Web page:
On the night of July 20, 1944, the 2nd Platoon was again sent forward, under cover of darkness, to establish an outpost on the high ground overlooking the Vire River. When I think about it, I can almost hear the echoes of what it might have sounded like. Everything is still except for the occasional sound of gunfire. The wind is blowing through the low grass and rippling across the hedgerows. There is dirt on my face and body. I am tired and my limbs ache. My weapon feels like it weighs much more than I know it truly does. Everything is dark. I see the outlines of the men around me, hear their breathing. I am an American soldier in the Battle of Normandy. Luckily, Herbert’s platoon would reach the high ground and establish a lookout there without too many issues.

Shortly after being pulled back for some rest, Herbert and the rest of the 30th Recon Troop would receive their first showers since England, fresh uniforms, and warm food. Some of the tension in Herbert’s muscles might have started to dissipate. His thoughts might have drifted back to his home on Lowell Street. Perhaps he wondered silently, “What is happening in Reading, Massachusetts today?” 

If Herbert thought that this day of warm food and rest was going to continue, then he had thought wrong. On July 27, 1944, the 30th Recon Troop’s involvement in Operation Cobra would begin. The 2nd Platoon would move into St-Samson-de-Bonfosse on that day and would establish a roadblock there the very next day. I will warn you, though: August was a horrible month for the 30th Recon Troop and an especially horrible month for our Herbert. You will just have to wait and see what exactly it is that happens.

Joseph Warren Keenan (June-July 1944)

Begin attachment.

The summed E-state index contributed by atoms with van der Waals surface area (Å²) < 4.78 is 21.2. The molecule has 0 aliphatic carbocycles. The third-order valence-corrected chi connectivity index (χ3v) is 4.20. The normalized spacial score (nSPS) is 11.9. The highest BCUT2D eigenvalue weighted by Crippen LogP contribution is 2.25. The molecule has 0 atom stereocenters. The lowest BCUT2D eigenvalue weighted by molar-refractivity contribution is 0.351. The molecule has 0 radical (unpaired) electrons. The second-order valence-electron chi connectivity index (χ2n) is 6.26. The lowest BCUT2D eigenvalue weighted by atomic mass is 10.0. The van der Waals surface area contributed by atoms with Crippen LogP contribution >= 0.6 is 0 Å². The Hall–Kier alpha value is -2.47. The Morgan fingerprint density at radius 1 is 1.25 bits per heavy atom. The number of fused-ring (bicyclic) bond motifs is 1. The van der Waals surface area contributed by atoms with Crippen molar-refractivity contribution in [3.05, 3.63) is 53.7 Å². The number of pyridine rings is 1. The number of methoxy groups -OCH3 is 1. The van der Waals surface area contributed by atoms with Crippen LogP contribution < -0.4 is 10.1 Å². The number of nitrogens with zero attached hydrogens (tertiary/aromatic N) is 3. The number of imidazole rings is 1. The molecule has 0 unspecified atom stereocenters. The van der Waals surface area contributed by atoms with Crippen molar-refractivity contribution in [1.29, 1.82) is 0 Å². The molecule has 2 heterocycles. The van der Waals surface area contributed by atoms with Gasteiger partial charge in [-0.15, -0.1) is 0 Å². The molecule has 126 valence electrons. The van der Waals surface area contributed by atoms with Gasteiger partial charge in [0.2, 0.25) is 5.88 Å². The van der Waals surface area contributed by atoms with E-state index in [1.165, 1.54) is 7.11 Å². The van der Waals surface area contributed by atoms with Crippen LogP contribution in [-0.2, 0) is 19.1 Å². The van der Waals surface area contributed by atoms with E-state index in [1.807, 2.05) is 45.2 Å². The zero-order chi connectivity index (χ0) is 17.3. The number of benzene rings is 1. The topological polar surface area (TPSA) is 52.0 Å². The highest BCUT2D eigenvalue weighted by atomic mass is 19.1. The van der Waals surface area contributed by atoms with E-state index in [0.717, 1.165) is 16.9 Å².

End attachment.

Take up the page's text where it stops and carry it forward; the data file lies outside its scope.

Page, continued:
Now, I would like to offer you a disclaimer here: it is my understanding that Joseph Keenan simply died in Reading. He is not buried here and he did not grow up here. Chances are good that he lived out the last few years of his life here, but he is not really, at his core, a Reading boy. Let me say this, though: his story is still 100% worth telling. I debated removing him from my roadmap once I realized my mistake, but I decided that I had gotten too attached to him to take him off of my roadmap. So, without further ado, I give you the beginning of the story of Joseph Warren Keenan, mostly of Roxbury and a little bit of Reading. 

Born on July 4, 1916, Joseph would come into the world on a date that all Americans know as Independence Day. How fitting for the man he would become. As a member of the Massachusetts National Guard, Joseph would be called into active service on January 16, 1941, along with the rest of our national guardsmen but for some reason, Joseph would not end up serving with the Massachusetts National Guard. He would instead be assigned to the 83rd Infantry Division, 329th Infantry Regiment.

By the time that the 83rd Infantry Division had landed on Omaha Beach on June 25, 1944, Joseph would hold the rank of first lieutenant. My heart smiles at that. I am proud of him for some reason. After landing, though I’m sure Joseph probably saw some combat, he would not really experience it until he was moved to Company L, 3rd Battalion, 329th Infantry Regiment from the headquarters company. As a first lieutenant, he would have been commanding a platoon from Company L.

On July 17, two days after he had been attached to Company L, Joseph would be wounded. I have no idea how it happened. But I can just picture him laying in the grass, calling out for a medic, yelling out, “God damn it!” What horrible luck the poor guy had. He had just gotten there, he was probably just starting to get to know his men and earn their respect, and then he was gone. 

Joseph was moved to the custody of the 96th Evacuation Hospital a few miles inland from Omaha Beach and Utah Beach and would not be able to return to Company L, 329th Infantry Regiment, 83rd Infantry Division until August 23, 1944, after the intense fighting in the area of Saint-Malo had finished…but he was alive, and I think that’s what matters to me.